Friday, March 16, 2012

Morning Rays · 365 Project

Morning Rays by Rondi Aastrup · 365 Project

lyrics by Eleanor Farjean

Morning has broken, like the first morning
Blackbird has spoken, like the first bird
Praise for the singing, praise for the morning
Praise for the springing fresh from the word

Sweet the rain's new fall, sunlit from heaven
Like the first dewfall on the first grass
Praise for the sweetness of the wet garden
Sprung in completeness where his feet pass

Mine is the sunlight, mine is the morning
Born of the one light, Eden saw play
Praise with elation, praise every morning
God's recreation of the new day

The sun was streaming through a misty spot this morning, right in front of my front door.  I love how it poured through the mist and the tree leaves to create a lovely feel.  The sight brought to my mind this inspiring hymn that I first remember hearing when I was in high school (more than a few years ago).

Tuesday, March 13, 2012

Looking at the Sky

I never will have time
I never will have time enough
To say
How beautiful it is
The way the moon
Floats in the air
As easily
And lightly as a bird
Although she is a world
Made all of stone.

I never will have time enough
To praise
The way the stars
Hang glittering in the dark
Of steepest heaven
Their dewy sparks
Their brimming drops of light
So fresh so clear
That when you look at them
It quenches thirst.

I have felt this way several times lately.  I feel as if there is never enough time for the good and beautiful things.  And yet even the glimpses, the brief moments, can suffice when that's all I have...

Sunday, March 04, 2012

Christmas in February! · 365 Project

Christmas in February! by Rondi Aastrup · 365 Project

My sister gave me this Amaryllis bulb for Christmas. It made the flight from Boston to Phoenix after Christmas and then sat in its box for a few weeks until I planted it. I didn't have a good place for it inside, so put it out on my front patio where it would get the morning sun. Only trouble is that it was still quite cool overnight and in the morning before the sun come up and over the wall. As a result, the bulb was very slow in growing and only now is blooming! The paper whites were not quite as slow, but they lasted quite awhile in the coolness.

Saturday, March 03, 2012

Schoolroom Poets

This week was the birthday of two of the four New England Poets also known as the Schoolroom Poets, the Fireside Poets, and the New England Brahmins:  James Russell Lowell and Henry Wadsworth Longfellow.  Coincidentally, my American literature classes were studying them this week, supporting the idea that these poets are still studied in (some) schoolrooms.  I have written about Longfellow several times over the years, but haven't really mentioned the others.  Longfellow seems to be my go-to poet of the four, but I do like the others too--as much for their contributions to life in general as for their poetry.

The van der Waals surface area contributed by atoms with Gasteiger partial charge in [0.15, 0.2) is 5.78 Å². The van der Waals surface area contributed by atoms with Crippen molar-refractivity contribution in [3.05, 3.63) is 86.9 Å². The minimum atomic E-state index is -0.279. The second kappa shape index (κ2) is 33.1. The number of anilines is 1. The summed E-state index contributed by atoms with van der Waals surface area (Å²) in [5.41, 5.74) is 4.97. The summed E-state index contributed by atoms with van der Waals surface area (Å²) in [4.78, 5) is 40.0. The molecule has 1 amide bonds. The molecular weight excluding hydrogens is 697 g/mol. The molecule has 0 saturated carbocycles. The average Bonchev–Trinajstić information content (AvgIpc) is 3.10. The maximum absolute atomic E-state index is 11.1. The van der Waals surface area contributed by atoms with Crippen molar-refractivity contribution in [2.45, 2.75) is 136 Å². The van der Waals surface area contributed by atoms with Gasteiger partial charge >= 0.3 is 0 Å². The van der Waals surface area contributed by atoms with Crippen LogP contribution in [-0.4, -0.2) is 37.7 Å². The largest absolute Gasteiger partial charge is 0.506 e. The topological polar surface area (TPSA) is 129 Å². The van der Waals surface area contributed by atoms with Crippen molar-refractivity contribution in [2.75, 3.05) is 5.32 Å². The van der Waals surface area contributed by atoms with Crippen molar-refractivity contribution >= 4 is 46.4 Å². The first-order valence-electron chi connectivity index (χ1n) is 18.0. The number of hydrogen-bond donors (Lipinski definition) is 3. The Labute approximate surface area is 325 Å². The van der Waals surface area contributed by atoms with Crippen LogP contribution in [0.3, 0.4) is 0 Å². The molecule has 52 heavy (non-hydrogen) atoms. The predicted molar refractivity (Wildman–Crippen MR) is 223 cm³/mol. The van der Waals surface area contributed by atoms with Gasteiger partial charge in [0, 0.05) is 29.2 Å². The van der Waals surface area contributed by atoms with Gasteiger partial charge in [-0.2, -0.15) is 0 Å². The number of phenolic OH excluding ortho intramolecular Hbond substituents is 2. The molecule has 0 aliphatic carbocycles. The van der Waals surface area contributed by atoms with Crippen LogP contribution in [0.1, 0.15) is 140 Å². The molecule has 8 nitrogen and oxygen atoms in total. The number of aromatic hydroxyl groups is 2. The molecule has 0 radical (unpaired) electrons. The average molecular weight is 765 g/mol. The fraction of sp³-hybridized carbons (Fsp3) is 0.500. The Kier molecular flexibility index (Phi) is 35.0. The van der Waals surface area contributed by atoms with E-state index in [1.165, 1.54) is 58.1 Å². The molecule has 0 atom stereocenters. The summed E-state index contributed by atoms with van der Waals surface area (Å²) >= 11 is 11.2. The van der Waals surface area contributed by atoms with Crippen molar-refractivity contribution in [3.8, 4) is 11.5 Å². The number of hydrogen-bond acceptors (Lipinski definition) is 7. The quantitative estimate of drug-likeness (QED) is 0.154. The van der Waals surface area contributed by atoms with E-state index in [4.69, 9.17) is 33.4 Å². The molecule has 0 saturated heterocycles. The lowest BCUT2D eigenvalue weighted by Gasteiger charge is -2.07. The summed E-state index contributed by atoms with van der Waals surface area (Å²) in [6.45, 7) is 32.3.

Oliver Wendell Holmes and John Greenleaf Whittier are the other two who make up this interesting quartet.  As poets go, these two made more impact in other areas than in poetry--Holmes in the area of medicine and Whittier in the area of civil rights (abolition of slavery).  And yet, a Holmes poem saved "Old Ironsides," though, and we know what it was like to be snowbound in New England because of Whittier.

Sunday was Lowell's birthday.  Lowell, who with his friend Holmes, co-founded the prestigious and influential Atlantic Monthly, and was responsible for launching the careers of many a writer.  Here's a poem of his that speaks to me:


My heart, I cannot still it,
Nest that had song-birds in it;
And when the last shall go,
The dreary days to fill it,
Instead of lark or linnet,
Shall whirl dead leaves and snow.
Had they been swallows only,
without the passion stronger
That skyward longs and sings,--
Woe's me, I shall be lonely
When I can feel no longer
the impatience of their wings!
A moment, sweet delusion,

Like birds the brown leaves hover;
But it will not be long
Before their wild confusion
Fall wavering down to cover
The poet and his song.